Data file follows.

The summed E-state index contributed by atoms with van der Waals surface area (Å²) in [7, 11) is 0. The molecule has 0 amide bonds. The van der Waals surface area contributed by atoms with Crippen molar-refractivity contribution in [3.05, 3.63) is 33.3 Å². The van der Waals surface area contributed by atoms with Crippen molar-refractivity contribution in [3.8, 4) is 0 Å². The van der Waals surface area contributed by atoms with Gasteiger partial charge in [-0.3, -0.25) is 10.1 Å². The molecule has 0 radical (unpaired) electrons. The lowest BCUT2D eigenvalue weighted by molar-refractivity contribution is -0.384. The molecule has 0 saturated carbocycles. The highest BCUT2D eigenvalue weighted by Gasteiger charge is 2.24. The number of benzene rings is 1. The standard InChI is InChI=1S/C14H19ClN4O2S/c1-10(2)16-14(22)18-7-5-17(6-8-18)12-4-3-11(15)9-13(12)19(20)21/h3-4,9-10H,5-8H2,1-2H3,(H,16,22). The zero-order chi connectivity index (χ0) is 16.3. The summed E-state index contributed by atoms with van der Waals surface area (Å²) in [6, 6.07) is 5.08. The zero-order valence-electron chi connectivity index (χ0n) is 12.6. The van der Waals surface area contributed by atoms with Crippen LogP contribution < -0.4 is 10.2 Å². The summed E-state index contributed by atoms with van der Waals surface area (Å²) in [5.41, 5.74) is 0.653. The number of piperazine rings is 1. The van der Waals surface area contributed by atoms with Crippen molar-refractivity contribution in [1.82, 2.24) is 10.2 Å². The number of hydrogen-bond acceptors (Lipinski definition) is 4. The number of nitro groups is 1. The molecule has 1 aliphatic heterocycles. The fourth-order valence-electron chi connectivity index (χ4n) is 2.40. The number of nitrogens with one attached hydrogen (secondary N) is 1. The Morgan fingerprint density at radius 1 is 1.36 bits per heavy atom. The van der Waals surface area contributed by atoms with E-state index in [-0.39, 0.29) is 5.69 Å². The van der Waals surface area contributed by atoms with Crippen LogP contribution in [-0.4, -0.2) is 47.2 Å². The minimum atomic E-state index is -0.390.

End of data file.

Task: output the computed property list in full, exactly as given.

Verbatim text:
The summed E-state index contributed by atoms with van der Waals surface area (Å²) in [7, 11) is 0. The molecule has 0 amide bonds. The van der Waals surface area contributed by atoms with Crippen molar-refractivity contribution in [3.05, 3.63) is 33.3 Å². The van der Waals surface area contributed by atoms with Crippen molar-refractivity contribution in [3.8, 4) is 0 Å². The van der Waals surface area contributed by atoms with Gasteiger partial charge in [-0.3, -0.25) is 10.1 Å². The molecule has 0 radical (unpaired) electrons. The lowest BCUT2D eigenvalue weighted by molar-refractivity contribution is -0.384. The molecule has 0 saturated carbocycles. The highest BCUT2D eigenvalue weighted by Gasteiger charge is 2.24. The number of benzene rings is 1. The standard InChI is InChI=1S/C14H19ClN4O2S/c1-10(2)16-14(22)18-7-5-17(6-8-18)12-4-3-11(15)9-13(12)19(20)21/h3-4,9-10H,5-8H2,1-2H3,(H,16,22). The zero-order chi connectivity index (χ0) is 16.3. The summed E-state index contributed by atoms with van der Waals surface area (Å²) in [6, 6.07) is 5.08. The zero-order valence-electron chi connectivity index (χ0n) is 12.6. The van der Waals surface area contributed by atoms with Crippen LogP contribution < -0.4 is 10.2 Å². The summed E-state index contributed by atoms with van der Waals surface area (Å²) in [5.41, 5.74) is 0.653. The number of piperazine rings is 1. The van der Waals surface area contributed by atoms with Crippen molar-refractivity contribution in [1.82, 2.24) is 10.2 Å². The number of hydrogen-bond acceptors (Lipinski definition) is 4. The number of nitro groups is 1. The molecule has 1 aliphatic heterocycles. The fourth-order valence-electron chi connectivity index (χ4n) is 2.40. The number of nitrogens with one attached hydrogen (secondary N) is 1. The Morgan fingerprint density at radius 1 is 1.36 bits per heavy atom. The van der Waals surface area contributed by atoms with E-state index in [-0.39, 0.29) is 5.69 Å². The van der Waals surface area contributed by atoms with Crippen LogP contribution in [-0.4, -0.2) is 47.2 Å². The minimum atomic E-state index is -0.390.